... to views of Rausch Creek.
Back across the AT on to the blue-blazed trail to Rausch Gap where we suddenly heard a loud crashing noise from up above ...
... where this branch came crashing down about 100 feet from us in the woods.  Brodie about jumped out of his fur where I was frozen in place not knowing where it was falling from in time to know where to move.  This is why I don't like hiking on windy days and this day turned out to be more windy than expected.
So on to the Rausch Gap shelter...
... with some nice winter views along the way.
Rausch Gap Shelter
Brodie refuses to drink the water that I haul along for him but he was all over that spring water at the shelter.
Heading back to the AT.
A few steps after this sign is where we would have picked up a red-blazed trail, the Old Stagecoach Road, to loop around.
I could not find it at all so I followed the Mid-Atlantic Hikes track I had uploaded to my phone.
And this would be it.  Seems the years have obliterated the trail.
I was also not comfortable with the creek crossing.  The water was raging and it was steeper down than it looks in the picture.  And what if we did make it across and the trail was just as obliterated on the other side?  I decided it was not worth the risk and we turned back.
Ah ha, a very faint red blaze (and a plastic bag someone tied on the tree to mark the trail?) on a blow down.
Heading back on the AT.
Back on the Stony Valley Rail Trail and across the bridge.
I decided to try that old orange-blazed trail we had been on earlier along the eastern side of Rausch Creek.
As I hoped, the old orange trail went all the way up to that Upper Rail Trail where we turned left a short distance ...
... to Rausch Creek where we saw some impressive stonework where the train tracks used to cross over.  This, too, looks like it is crumbling away.
I decided to see how far we could take the Upper Rail Trail back because I knew I could get back down to the Stony Valley Rail Trail via the gas pipeline cut or the old orange trail if I needed to.
There were quite a few blow downs but they were easy enough to navigate through.
Then the trail would open up and be really nice.  At this point, there were lots of people down on the Stony Valley Rail Trail, not a soul up here.
At the gas pipeline shown here, I contemplated turning left and catching the Old Stagecoach Road that way, which in theory should have been doable, but not knowing what conditions I would encounter with it not being a maintained trail and worried about not having enough daylight left if we did have to turn back, I decided to continue on the Upper Rail Trail.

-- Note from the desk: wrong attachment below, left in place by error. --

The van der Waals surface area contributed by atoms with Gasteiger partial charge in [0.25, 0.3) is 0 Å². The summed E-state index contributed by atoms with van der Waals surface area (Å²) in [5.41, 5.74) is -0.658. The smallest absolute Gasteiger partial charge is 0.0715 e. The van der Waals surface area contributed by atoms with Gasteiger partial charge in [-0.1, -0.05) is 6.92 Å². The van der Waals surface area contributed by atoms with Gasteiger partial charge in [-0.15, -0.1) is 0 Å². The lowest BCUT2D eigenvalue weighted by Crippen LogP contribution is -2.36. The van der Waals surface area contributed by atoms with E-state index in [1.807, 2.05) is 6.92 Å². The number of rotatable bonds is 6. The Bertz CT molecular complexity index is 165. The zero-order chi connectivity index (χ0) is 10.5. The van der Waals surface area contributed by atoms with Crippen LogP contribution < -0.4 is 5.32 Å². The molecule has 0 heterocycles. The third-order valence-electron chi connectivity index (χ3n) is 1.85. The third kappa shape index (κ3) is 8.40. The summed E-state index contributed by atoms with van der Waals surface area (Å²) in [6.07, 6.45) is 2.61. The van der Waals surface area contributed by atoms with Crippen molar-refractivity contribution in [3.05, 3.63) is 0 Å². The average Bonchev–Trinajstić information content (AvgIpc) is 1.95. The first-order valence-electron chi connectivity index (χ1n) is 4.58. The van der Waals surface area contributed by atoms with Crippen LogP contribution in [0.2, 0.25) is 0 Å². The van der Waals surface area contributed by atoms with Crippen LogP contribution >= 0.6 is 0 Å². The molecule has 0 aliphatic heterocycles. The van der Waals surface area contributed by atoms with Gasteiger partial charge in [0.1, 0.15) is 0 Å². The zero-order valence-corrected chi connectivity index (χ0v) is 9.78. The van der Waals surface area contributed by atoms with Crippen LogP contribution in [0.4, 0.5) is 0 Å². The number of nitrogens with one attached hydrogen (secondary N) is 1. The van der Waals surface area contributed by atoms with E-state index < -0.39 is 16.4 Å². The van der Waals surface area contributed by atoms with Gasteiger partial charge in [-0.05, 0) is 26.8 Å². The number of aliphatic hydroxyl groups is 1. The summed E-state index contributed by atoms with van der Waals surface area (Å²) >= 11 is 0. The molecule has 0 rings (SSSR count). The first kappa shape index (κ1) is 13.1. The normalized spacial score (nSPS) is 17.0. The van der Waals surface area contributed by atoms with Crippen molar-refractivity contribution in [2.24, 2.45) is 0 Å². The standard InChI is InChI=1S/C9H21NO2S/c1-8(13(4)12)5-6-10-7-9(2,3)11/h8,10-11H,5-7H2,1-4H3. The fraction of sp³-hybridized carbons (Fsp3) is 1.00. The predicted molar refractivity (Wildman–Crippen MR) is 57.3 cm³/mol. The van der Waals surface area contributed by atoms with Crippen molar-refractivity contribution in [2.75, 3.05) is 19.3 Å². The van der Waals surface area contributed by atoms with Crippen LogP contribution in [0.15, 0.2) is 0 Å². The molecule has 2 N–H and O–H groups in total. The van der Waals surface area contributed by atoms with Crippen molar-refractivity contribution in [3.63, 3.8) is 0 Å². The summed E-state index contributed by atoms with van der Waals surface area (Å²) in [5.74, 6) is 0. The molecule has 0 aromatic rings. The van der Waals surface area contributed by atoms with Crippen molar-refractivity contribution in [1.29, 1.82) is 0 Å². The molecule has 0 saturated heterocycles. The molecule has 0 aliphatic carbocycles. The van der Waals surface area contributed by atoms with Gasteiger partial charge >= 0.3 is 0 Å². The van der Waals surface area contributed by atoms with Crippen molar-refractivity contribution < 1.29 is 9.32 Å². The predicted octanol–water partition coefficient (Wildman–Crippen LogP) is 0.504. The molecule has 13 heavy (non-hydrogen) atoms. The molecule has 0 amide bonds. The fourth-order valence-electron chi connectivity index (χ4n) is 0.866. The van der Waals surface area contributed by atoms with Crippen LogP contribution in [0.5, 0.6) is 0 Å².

Passing by the orange trail we had come up on earlier, very faintly blazed where the turn is from the Upper Rail Trail.
It was getting pretty overgrown.
But would open back up so we continued on.
But about half a mile from the orange trail, the Upper Rail Trail became impassable.  It was also flooded out as far as I could see under those blow downs so that made it even  more impassible.
We turned back to the orange trail, turned left ...
... and headed down to the Stony Valley Rail Trail.
Left on the Stony Valley Rail Trail.
Zooming in up ahead, all of the people who passed while we were up on the Upper Rail Trail.
Sand Spring is actually on the right where this sign is on the left.  You can see the water bubbling up through the sand.

A few more side trips over to the Evening Branch Beaver Swamp.
The sun starting to set.  Not trying to get over to the Old Stagecoach Road via the gas pipeline was a good call.  It would have been a longer route back to the car.
After 13.5 miles of hiking, he wasted no time going into post hike coma.  I, however, had a 2 1/2 hour drive home.


  1. Thanks for sharing that wonderful hike. I found those ruins rather haunting to think of all the people who tried to eke out a living there and failed. You're not the only one that begrudgingly gets rid of those balloons which are nothing more than delayed littering. Thanks again

    1. Thanks, Eric. Nice to know others pack out those disgusting balloons, too!


  2. Hi. Happy New Year! Your pictures are beautiful! It looks like you had nice weather, especially for January. That's a very interesting place.

    1. Thanks! And Happy New Year to you, too! The weather was nice last Sunday, mid 40's, but snow this weekend :( It is kind of neat to hike in the snow as long as there is not a lot of it so watching to see where the least amount should fall.

  3. Thank you for posting these wonderful pictures! I was introduced to this area during my teenage years with my local Boy Scout Troop. I've been slowly revisiting this area over the past few years and enjoy going down memory lane now that I'm in my mid 50's.

  4. Awesome looking trip you had. Thanks for posting pictures.